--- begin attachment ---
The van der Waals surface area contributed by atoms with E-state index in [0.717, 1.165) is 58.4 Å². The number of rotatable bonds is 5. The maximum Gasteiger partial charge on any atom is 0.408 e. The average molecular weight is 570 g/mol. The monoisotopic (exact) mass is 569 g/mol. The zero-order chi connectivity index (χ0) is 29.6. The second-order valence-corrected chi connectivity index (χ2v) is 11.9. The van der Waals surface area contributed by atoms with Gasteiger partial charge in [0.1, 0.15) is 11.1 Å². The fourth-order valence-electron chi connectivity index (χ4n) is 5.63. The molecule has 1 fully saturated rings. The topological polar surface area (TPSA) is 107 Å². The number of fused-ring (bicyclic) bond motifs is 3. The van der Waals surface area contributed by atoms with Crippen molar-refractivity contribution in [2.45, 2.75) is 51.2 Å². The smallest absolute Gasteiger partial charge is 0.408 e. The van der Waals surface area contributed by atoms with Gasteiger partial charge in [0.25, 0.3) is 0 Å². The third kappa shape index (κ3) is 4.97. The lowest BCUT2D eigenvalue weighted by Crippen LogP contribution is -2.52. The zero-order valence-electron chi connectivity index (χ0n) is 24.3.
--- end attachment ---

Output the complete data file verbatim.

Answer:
The van der Waals surface area contributed by atoms with E-state index in [0.717, 1.165) is 58.4 Å². The number of rotatable bonds is 5. The maximum Gasteiger partial charge on any atom is 0.408 e. The average molecular weight is 570 g/mol. The monoisotopic (exact) mass is 569 g/mol. The zero-order chi connectivity index (χ0) is 29.6. The second-order valence-corrected chi connectivity index (χ2v) is 11.9. The van der Waals surface area contributed by atoms with Gasteiger partial charge in [0.1, 0.15) is 11.1 Å². The fourth-order valence-electron chi connectivity index (χ4n) is 5.63. The molecule has 1 fully saturated rings. The topological polar surface area (TPSA) is 107 Å². The number of fused-ring (bicyclic) bond motifs is 3. The van der Waals surface area contributed by atoms with Crippen molar-refractivity contribution in [2.45, 2.75) is 51.2 Å². The smallest absolute Gasteiger partial charge is 0.408 e. The van der Waals surface area contributed by atoms with Gasteiger partial charge in [0.25, 0.3) is 0 Å². The third kappa shape index (κ3) is 4.97. The lowest BCUT2D eigenvalue weighted by Crippen LogP contribution is -2.52. The zero-order valence-electron chi connectivity index (χ0n) is 24.3.